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Fanning the flames

Author : Amanda Vlietstra

28 October 2022

PFM explores how recent changes to UK legislation have impacted on fire safety measures within facilities in a post-Grenfell landscape...

On 14 June 2017, 72 people died when fire broke out at 24-storey-high Grenfell Tower in West London. A subsequent investigation found that the fire spread from a flat inside the building into the cladding, where it escalated very quickly, effectively creating a chimney that super-heated the building. 

Five years on, the Government has banned the type of cladding used in Grenfell on all new buildings as part of an overhaul of building regulations and guidance, which will come into effect on 1 December. Additionally, the Buildings Safety Bill 2022 will tighten fire safety standards by requiring asset owners and managers to be able to demonstrate that they’ve taken sensible advice on fire safety and acted upon it. But has enough been done to avoid another Grenfell-type tragedy in the future? 

“Numerous failings”

Ruth Armstrong, partner and head of Regulatory & Business Defence at Gateley, says that the Grenfell tragedy highlighted “numerous failings” in the system. “The Grenfell Public Inquiry has shone a spotlight on numerous failings, from poor government regulation through to unsafe cladding products and bad workmanship,” she said. “Recognising that these issues affected more than just Grenfell Tower has resulted in a massive change to the construction landscape, but there are many more changes in train. The Building Safety Act 2022 is the centrepiece and heralded a huge change to the building regime, but many of the changes it is going to implement are coming in the next 12 months in the form of new regulations or changes to existing regulations, including the Fire Safety Order. These forthcoming changes are currently the subject of a group of government consultations which are ending in October.”

She went on: “Although there has been very little targeted towards commercial buildings, either in the Building Safety Act or the proposed changes elsewhere, they have nevertheless benefited from the post-Grenfell fire scrutiny because fire risk and fire safety have moved up the agenda. Building managers, managing agents, experts and insurers are all looking more carefully at fire risk and evacuation risk, regardless of the premises.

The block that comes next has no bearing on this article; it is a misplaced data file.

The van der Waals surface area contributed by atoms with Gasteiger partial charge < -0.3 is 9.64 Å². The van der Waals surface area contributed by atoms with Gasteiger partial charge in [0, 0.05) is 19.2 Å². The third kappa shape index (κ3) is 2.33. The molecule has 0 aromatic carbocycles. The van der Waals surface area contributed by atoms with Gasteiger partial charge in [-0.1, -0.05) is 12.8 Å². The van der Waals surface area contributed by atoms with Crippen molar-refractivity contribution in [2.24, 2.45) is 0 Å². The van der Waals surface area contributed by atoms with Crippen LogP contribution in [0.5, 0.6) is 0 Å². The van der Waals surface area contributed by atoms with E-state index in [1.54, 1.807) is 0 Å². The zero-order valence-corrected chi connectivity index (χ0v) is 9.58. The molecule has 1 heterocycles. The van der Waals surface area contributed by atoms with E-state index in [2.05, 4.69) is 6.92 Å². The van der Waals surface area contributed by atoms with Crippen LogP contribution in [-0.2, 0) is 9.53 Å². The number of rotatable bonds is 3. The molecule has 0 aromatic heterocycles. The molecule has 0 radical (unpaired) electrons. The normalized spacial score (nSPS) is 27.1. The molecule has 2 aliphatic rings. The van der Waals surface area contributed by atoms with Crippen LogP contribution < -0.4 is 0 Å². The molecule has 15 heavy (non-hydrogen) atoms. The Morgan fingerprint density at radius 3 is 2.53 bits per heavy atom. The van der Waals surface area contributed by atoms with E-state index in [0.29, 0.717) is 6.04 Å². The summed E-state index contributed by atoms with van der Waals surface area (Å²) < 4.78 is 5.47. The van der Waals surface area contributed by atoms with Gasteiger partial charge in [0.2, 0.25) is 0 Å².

“According to our clients, which include FTSE 100 housebuilders, retailers, hotel chains, care home providers, and those managing large event spaces, insurance premiums have gone up across the piste for fire risk. Ultimately, whenever there is an increase in awareness about a particular risk, everybody becomes better informed, which leads to improvements in knowledge, skills, and resources,” she concluded.

Beyond compliance

However, Ian King, COO of fire-retardant technology company Zeroignition, says that although “encouraging progress” has been made, what’s been done is only the “tip of the iceberg.” He told PFM: “We need to go above and beyond ‘compliance’ and stop developers cutting corners and side-lining safety for financial gain. This means closely assessing the materials used in buildings, how they are assembled and what protection is in place. It’s crucial to thoroughly test how each component is used in a build and how it interacts as part of the wider system. For instance, are sprinkler sensors being blocked by obstructions, are fire retardants being used to protect the structural materials?”

He continued: “The crux of the fire safety issue lies in understanding building materials and how they behave in a fire…Ultimately, to help commercial property owners and facilities managers protect lives and investments, we must increase awareness of fire safety standards and how to prevent fire rather than deal with it when it’s too late.”